Watching BBC television’s ‘Waking the Dead‘ last night, with its tale of MI5 and British Government conspiracy and intrigue, was at once laughable and thought-provoking. The idea that MI5 were some dark and sinister force capable of achieving anything they wished is nullified in personal experience by living in Northern Ireland through fifteen years of the Troubles; the IRA could not be defeated, despite the years of changing security policy.
Yet conspiracy theories are always attractive, perhaps for no reason other than that they cannot be falsified. Evidence disproving them is simply discounted as part of the conspiracy, like the repeated attempts by the US Government to prove that no aliens landed in Roswell, New Mexico in 1947 – you cannot prove a negative.
Conspiracies in current times are very difficult. Nothing now can really be kept from the media. The suppression of stories has become impossible, everything from the humble mobile phone in an individual’s pocket to the all embracing world wide web ensures that events can be around the world in seconds. Of course, just because a story is told does not mean that it is true, human beings are fallible both in their recall and in their interpretation of events.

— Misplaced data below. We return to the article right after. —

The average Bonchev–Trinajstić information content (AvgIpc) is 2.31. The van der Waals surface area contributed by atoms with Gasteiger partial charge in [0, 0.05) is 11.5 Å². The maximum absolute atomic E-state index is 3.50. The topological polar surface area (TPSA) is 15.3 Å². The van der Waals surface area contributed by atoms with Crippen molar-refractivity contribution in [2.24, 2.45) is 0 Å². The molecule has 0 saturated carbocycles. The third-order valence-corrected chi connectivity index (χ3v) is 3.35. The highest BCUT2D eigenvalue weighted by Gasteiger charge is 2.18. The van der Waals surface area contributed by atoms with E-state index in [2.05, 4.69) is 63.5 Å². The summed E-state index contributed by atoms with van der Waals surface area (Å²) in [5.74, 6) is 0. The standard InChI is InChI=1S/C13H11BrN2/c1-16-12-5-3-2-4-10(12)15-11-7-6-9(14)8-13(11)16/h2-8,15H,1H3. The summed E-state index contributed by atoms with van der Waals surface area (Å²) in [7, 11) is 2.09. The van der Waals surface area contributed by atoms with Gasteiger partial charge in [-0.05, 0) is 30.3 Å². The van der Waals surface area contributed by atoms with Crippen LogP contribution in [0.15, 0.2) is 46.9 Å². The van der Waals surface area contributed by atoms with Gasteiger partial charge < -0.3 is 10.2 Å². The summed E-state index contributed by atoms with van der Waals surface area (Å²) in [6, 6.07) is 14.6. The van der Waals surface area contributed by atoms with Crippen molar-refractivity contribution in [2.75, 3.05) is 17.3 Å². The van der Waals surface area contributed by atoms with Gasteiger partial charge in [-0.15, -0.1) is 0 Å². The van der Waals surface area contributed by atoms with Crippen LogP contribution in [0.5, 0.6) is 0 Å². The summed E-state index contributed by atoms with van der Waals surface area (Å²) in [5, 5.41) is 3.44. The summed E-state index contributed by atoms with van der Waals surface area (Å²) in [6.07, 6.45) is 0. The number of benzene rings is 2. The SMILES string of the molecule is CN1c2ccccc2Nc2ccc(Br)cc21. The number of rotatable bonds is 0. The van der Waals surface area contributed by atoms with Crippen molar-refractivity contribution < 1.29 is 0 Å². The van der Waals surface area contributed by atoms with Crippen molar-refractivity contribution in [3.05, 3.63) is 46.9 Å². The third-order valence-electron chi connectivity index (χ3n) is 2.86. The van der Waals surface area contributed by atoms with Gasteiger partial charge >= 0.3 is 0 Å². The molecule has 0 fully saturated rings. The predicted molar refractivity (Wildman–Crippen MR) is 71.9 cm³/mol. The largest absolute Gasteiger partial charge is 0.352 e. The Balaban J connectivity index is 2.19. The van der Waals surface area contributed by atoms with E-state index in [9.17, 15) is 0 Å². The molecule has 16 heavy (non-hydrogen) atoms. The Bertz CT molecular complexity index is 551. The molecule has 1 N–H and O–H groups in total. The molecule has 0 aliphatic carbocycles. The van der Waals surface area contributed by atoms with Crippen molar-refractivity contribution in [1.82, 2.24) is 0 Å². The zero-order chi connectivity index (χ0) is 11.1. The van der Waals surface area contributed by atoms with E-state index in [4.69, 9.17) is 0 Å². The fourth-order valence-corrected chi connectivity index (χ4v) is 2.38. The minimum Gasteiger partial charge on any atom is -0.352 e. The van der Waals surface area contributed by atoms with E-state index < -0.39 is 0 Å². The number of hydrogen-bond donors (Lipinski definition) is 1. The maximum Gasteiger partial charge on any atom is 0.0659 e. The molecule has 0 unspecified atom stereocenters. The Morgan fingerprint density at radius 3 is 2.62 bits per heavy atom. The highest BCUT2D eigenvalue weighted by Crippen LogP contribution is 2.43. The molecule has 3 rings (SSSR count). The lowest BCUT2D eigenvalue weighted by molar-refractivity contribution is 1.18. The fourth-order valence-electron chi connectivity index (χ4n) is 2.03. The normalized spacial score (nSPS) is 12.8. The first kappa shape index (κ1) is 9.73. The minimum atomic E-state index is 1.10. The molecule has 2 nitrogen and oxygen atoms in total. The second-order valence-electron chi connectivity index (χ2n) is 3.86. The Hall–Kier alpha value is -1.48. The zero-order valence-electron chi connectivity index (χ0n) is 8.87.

Sometimes, the falsification of a conspiracy theory would be attractive. I have made repeated attempts to discount a story I remember (though, if it never existed, it is would be very difficult to find evidence to discount it!) There is a vivid memory of a news report in late August 1982 that the Irish military were contemplating intervening if the general election anticipated for that autumn proved indecisive.
There had already been inconclusive elections in June of 1981 and in February 1982 and the expected poll would have been the third time in which the country had voted in eighteen months. The government seemed mired in controversy and the opposition certainly perceived the election campaign they were to fight in terms of a crusade, but was there really a story about the army? Anyone familiar with the Irish army would have known that the suggestion was not credible, but, if there was such a story, where did it come from?
In the memory, the story is printed in The Observer, a British Sunday paper that circulates in Ireland, and I read it sitting on the grass close to the fort at Summer Cove outside of Kinsale in Co Cork. It would seem odd to have a clear recall of a story that never existed in the first place? Why imagine a story that one’s college education would have said couldn’t have been?
Maybe the story was no more than a piece of speculation by an English journalist who thought it fun to suggest that the Irish might have a coup, maybe it was never there. Perhaps I’m as delusional as the character in ‘Waking the Dead’,’ who dreamed of a dead soldier in full uniform climbing out of the bath, or perhaps someone knows something.
Or perhaps it’s all part of a conspiracy . . .